Not even saving the cheerleader is going to help “Heroes” this time.
Billed as the creatively troubled NBC show’s savior last December upon his return to the writers room, Bryan Fuller has quit the series to work on other NBC projects, insiders confirmed.
This is only the latest setback for a series that careened off the creative tracks at the end of season one and, despite numerous attempts, has never been able to get back onto them.
Tying together the lives of a globally dispersed group of young adults with unique superhuman talents, “Heroes” became a modest hit for NBC when it launched in the fall of 2006, ranking 21st among all TV shows in total viewership for its first season and garnering comparisons to another successful fantasy/sci-fi series, “Lost.”
Execution-wise, however, those two shows couldn’t be more different. “Lost’s” creators knew where their series was headed from their very first pitch meeting with ABC, when they brought in an almanac for the show that defined a master story arc and an end date.
And certainly, ABC would have loved to have “supersized” season orders beyond the standard 22, but the producers stood their creative ground, generating season orders (this past campaign only contained 16 episodes) that they believed were qualitatively sustainable.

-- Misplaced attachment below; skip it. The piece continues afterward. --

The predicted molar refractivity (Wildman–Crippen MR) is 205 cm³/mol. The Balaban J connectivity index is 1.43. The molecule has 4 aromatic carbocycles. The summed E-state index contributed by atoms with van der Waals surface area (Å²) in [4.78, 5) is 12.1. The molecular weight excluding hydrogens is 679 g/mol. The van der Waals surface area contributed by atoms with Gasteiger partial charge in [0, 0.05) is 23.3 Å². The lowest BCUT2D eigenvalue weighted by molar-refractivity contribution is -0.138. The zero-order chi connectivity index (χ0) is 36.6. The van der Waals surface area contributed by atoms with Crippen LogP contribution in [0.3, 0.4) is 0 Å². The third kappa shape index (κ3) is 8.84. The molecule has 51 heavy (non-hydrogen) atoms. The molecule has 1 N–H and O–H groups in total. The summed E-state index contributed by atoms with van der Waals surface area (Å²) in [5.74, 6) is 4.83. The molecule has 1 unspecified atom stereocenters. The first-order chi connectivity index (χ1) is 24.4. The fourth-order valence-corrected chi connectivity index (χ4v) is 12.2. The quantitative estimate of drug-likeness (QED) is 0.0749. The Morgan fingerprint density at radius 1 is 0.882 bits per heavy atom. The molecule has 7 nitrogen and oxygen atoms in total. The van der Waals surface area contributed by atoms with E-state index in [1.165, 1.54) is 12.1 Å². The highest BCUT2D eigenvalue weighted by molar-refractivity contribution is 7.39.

Juxtaposed against that is “Heroes,” which was created by Tim Kring, a guy who made his name on the procedural drama “Crossing Jordan” – not the kind of background you’d expect for someone making a serialized sci-fi show.
Kring was armed with a strong vision, as well as standout talents like Fuller, who penned several of season one’s most popular episodes, including “Collision” and “Company Man,” before heading over to ABC to create and run “Pushing Daisies.”
However, there was a distinct making-this-up-as-we-go-along feel to the show, with Kring even admitting after season one that he junked several burgeoning romantic relationships on the narrative fly because they just didn’t produce any sparks.
Things might have turned out OK had NBC not tried to spread Kring too thin for season two by ordering a spin-off series, “Origins,” that pushed the episode count beyond an astronomically high 30.
“Origins” never ended up happening because of the writers strike, and what was produced of season two wound up as a narrative mess, with too many characters and convoluted plot lines.
For his part, Kring declared season three would be marked by greater creative focus, and fan optimism was certainly sparked by the return of Fuller to the show. However, those hopes were soon dashed when season three presented even more characters and confusion.
As to where “Heroes” goes from here is anyone’s guess. For now, the show remains on NBC’s fall schedule.